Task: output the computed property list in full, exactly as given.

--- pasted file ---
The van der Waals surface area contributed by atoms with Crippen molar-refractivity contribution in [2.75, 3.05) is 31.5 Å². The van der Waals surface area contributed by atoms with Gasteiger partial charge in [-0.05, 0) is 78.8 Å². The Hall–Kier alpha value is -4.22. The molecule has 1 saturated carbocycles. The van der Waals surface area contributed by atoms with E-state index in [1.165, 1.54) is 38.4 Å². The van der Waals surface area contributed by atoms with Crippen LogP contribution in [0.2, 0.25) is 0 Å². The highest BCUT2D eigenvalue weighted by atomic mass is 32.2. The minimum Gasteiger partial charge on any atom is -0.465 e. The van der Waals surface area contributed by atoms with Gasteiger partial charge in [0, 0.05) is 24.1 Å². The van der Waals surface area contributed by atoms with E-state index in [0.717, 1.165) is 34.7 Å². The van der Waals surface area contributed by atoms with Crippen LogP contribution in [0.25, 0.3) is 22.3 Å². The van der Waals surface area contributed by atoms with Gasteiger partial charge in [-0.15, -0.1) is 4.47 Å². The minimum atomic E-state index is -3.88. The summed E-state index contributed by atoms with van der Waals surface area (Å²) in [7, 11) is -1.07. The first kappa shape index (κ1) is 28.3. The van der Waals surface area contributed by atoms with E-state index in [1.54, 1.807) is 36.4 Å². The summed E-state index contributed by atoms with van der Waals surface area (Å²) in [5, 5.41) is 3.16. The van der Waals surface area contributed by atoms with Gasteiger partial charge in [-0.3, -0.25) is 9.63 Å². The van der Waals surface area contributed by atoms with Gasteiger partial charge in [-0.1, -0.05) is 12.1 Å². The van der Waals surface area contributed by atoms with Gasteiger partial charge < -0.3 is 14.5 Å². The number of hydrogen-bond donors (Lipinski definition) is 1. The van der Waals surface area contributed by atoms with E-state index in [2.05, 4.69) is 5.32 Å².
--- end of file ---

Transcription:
The van der Waals surface area contributed by atoms with Crippen molar-refractivity contribution in [2.75, 3.05) is 31.5 Å². The van der Waals surface area contributed by atoms with Gasteiger partial charge in [-0.05, 0) is 78.8 Å². The Hall–Kier alpha value is -4.22. The molecule has 1 saturated carbocycles. The van der Waals surface area contributed by atoms with E-state index in [1.165, 1.54) is 38.4 Å². The van der Waals surface area contributed by atoms with Crippen LogP contribution in [0.2, 0.25) is 0 Å². The highest BCUT2D eigenvalue weighted by atomic mass is 32.2. The minimum Gasteiger partial charge on any atom is -0.465 e. The van der Waals surface area contributed by atoms with Gasteiger partial charge in [0, 0.05) is 24.1 Å². The van der Waals surface area contributed by atoms with E-state index in [0.717, 1.165) is 34.7 Å². The van der Waals surface area contributed by atoms with Crippen LogP contribution in [0.25, 0.3) is 22.3 Å². The van der Waals surface area contributed by atoms with Gasteiger partial charge in [-0.15, -0.1) is 4.47 Å². The minimum atomic E-state index is -3.88. The summed E-state index contributed by atoms with van der Waals surface area (Å²) in [7, 11) is -1.07. The first kappa shape index (κ1) is 28.3. The van der Waals surface area contributed by atoms with E-state index in [1.54, 1.807) is 36.4 Å². The summed E-state index contributed by atoms with van der Waals surface area (Å²) in [5, 5.41) is 3.16. The van der Waals surface area contributed by atoms with Gasteiger partial charge in [-0.3, -0.25) is 9.63 Å². The van der Waals surface area contributed by atoms with Gasteiger partial charge in [-0.1, -0.05) is 12.1 Å². The van der Waals surface area contributed by atoms with Gasteiger partial charge < -0.3 is 14.5 Å². The number of hydrogen-bond donors (Lipinski definition) is 1. The van der Waals surface area contributed by atoms with E-state index in [2.05, 4.69) is 5.32 Å².